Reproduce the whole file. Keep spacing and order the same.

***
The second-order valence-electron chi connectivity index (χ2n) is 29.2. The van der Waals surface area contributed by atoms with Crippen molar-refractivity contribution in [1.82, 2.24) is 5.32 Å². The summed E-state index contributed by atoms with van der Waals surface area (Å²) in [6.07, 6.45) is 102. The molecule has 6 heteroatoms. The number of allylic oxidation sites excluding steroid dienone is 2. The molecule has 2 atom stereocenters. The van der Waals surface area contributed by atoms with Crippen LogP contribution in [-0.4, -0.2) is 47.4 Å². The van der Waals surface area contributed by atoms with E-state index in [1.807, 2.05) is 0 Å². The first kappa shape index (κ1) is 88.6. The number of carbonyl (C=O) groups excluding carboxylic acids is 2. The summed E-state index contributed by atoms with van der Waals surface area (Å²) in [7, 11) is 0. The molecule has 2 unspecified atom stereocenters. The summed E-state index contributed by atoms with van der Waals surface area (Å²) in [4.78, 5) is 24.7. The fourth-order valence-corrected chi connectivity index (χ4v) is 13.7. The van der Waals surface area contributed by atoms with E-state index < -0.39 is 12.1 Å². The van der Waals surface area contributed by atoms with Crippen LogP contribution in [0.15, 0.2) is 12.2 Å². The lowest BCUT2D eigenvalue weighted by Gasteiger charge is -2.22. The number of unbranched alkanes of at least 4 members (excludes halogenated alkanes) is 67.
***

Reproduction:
The second-order valence-electron chi connectivity index (χ2n) is 29.2. The van der Waals surface area contributed by atoms with Crippen molar-refractivity contribution in [1.82, 2.24) is 5.32 Å². The summed E-state index contributed by atoms with van der Waals surface area (Å²) in [6.07, 6.45) is 102. The molecule has 6 heteroatoms. The number of allylic oxidation sites excluding steroid dienone is 2. The molecule has 2 atom stereocenters. The van der Waals surface area contributed by atoms with Crippen LogP contribution in [-0.4, -0.2) is 47.4 Å². The van der Waals surface area contributed by atoms with E-state index in [1.807, 2.05) is 0 Å². The first kappa shape index (κ1) is 88.6. The number of carbonyl (C=O) groups excluding carboxylic acids is 2. The summed E-state index contributed by atoms with van der Waals surface area (Å²) in [7, 11) is 0. The molecule has 2 unspecified atom stereocenters. The summed E-state index contributed by atoms with van der Waals surface area (Å²) in [4.78, 5) is 24.7. The fourth-order valence-corrected chi connectivity index (χ4v) is 13.7. The van der Waals surface area contributed by atoms with E-state index < -0.39 is 12.1 Å². The van der Waals surface area contributed by atoms with Crippen LogP contribution in [0.15, 0.2) is 12.2 Å². The lowest BCUT2D eigenvalue weighted by Gasteiger charge is -2.22. The number of unbranched alkanes of at least 4 members (excludes halogenated alkanes) is 67.